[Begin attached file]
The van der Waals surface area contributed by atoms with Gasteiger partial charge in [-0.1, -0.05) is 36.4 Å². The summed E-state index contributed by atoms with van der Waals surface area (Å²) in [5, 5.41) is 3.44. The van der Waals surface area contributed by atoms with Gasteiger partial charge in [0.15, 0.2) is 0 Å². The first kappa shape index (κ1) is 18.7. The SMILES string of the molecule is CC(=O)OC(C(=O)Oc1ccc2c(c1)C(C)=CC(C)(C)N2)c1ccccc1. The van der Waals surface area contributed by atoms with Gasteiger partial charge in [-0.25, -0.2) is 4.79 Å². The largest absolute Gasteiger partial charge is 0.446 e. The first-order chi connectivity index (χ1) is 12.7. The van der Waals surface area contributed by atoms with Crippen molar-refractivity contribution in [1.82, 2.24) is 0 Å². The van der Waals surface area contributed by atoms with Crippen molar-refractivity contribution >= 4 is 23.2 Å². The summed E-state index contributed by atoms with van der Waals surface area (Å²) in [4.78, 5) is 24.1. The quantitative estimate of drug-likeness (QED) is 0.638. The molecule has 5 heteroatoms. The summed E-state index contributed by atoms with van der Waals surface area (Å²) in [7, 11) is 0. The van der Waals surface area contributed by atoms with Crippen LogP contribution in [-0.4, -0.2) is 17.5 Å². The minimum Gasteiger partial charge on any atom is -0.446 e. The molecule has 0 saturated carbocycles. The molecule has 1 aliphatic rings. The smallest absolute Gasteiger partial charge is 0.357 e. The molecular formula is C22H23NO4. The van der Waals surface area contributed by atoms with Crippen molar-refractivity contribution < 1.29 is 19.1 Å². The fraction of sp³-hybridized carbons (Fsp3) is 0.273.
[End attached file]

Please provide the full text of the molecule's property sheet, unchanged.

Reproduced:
The van der Waals surface area contributed by atoms with Gasteiger partial charge in [-0.1, -0.05) is 36.4 Å². The summed E-state index contributed by atoms with van der Waals surface area (Å²) in [5, 5.41) is 3.44. The van der Waals surface area contributed by atoms with Gasteiger partial charge in [0.15, 0.2) is 0 Å². The first kappa shape index (κ1) is 18.7. The SMILES string of the molecule is CC(=O)OC(C(=O)Oc1ccc2c(c1)C(C)=CC(C)(C)N2)c1ccccc1. The van der Waals surface area contributed by atoms with Gasteiger partial charge in [-0.25, -0.2) is 4.79 Å². The largest absolute Gasteiger partial charge is 0.446 e. The first-order chi connectivity index (χ1) is 12.7. The van der Waals surface area contributed by atoms with Crippen molar-refractivity contribution in [1.82, 2.24) is 0 Å². The van der Waals surface area contributed by atoms with Crippen molar-refractivity contribution >= 4 is 23.2 Å². The summed E-state index contributed by atoms with van der Waals surface area (Å²) in [4.78, 5) is 24.1. The quantitative estimate of drug-likeness (QED) is 0.638. The molecule has 5 heteroatoms. The summed E-state index contributed by atoms with van der Waals surface area (Å²) in [7, 11) is 0. The van der Waals surface area contributed by atoms with Crippen LogP contribution in [-0.4, -0.2) is 17.5 Å². The minimum Gasteiger partial charge on any atom is -0.446 e. The molecule has 0 saturated carbocycles. The molecule has 1 aliphatic rings. The smallest absolute Gasteiger partial charge is 0.357 e. The molecular formula is C22H23NO4. The van der Waals surface area contributed by atoms with Crippen molar-refractivity contribution < 1.29 is 19.1 Å². The fraction of sp³-hybridized carbons (Fsp3) is 0.273.